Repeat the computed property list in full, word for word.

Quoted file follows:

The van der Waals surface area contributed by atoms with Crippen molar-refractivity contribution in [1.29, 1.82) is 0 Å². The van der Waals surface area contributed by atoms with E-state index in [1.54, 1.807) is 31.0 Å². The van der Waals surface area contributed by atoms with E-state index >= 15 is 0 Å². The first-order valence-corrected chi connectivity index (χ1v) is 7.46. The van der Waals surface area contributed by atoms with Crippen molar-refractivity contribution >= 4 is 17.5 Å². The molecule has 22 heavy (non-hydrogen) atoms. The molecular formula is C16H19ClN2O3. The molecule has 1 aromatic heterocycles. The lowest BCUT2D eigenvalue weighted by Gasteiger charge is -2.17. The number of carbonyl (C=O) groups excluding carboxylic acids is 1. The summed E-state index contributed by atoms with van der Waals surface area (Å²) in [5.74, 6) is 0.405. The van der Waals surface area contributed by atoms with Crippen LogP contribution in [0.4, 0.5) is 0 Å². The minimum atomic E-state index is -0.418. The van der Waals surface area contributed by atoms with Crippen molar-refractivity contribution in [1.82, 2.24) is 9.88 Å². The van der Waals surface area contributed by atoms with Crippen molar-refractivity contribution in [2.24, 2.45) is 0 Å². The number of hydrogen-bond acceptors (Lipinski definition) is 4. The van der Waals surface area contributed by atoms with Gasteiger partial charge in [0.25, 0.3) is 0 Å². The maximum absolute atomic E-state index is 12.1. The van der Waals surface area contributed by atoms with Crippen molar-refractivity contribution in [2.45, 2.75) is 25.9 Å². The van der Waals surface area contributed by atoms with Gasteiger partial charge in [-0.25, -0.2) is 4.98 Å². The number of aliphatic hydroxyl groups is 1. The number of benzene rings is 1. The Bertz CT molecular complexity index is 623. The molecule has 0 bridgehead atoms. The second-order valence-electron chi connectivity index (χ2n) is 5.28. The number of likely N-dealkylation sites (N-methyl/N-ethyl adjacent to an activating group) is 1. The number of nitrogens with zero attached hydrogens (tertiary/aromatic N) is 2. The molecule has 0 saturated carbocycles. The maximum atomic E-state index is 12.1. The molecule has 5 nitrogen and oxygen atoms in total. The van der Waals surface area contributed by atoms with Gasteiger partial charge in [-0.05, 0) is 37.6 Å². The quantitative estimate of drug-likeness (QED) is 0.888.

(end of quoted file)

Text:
The van der Waals surface area contributed by atoms with Crippen molar-refractivity contribution in [1.29, 1.82) is 0 Å². The van der Waals surface area contributed by atoms with E-state index in [1.54, 1.807) is 31.0 Å². The van der Waals surface area contributed by atoms with E-state index >= 15 is 0 Å². The first-order valence-corrected chi connectivity index (χ1v) is 7.46. The van der Waals surface area contributed by atoms with Crippen molar-refractivity contribution >= 4 is 17.5 Å². The molecule has 22 heavy (non-hydrogen) atoms. The molecular formula is C16H19ClN2O3. The molecule has 1 aromatic heterocycles. The lowest BCUT2D eigenvalue weighted by Gasteiger charge is -2.17. The number of carbonyl (C=O) groups excluding carboxylic acids is 1. The summed E-state index contributed by atoms with van der Waals surface area (Å²) in [5.74, 6) is 0.405. The van der Waals surface area contributed by atoms with Crippen LogP contribution in [0.4, 0.5) is 0 Å². The minimum atomic E-state index is -0.418. The van der Waals surface area contributed by atoms with Crippen molar-refractivity contribution in [1.82, 2.24) is 9.88 Å². The van der Waals surface area contributed by atoms with Crippen molar-refractivity contribution in [2.24, 2.45) is 0 Å². The number of hydrogen-bond acceptors (Lipinski definition) is 4. The van der Waals surface area contributed by atoms with Gasteiger partial charge in [0.25, 0.3) is 0 Å². The maximum absolute atomic E-state index is 12.1. The van der Waals surface area contributed by atoms with Crippen molar-refractivity contribution in [2.45, 2.75) is 25.9 Å². The van der Waals surface area contributed by atoms with Gasteiger partial charge in [-0.25, -0.2) is 4.98 Å². The number of aliphatic hydroxyl groups is 1. The number of benzene rings is 1. The Bertz CT molecular complexity index is 623. The molecule has 0 bridgehead atoms. The second-order valence-electron chi connectivity index (χ2n) is 5.28. The number of likely N-dealkylation sites (N-methyl/N-ethyl adjacent to an activating group) is 1. The number of nitrogens with zero attached hydrogens (tertiary/aromatic N) is 2. The molecule has 0 saturated carbocycles. The maximum atomic E-state index is 12.1. The molecule has 5 nitrogen and oxygen atoms in total. The van der Waals surface area contributed by atoms with Gasteiger partial charge in [-0.05, 0) is 37.6 Å². The quantitative estimate of drug-likeness (QED) is 0.888.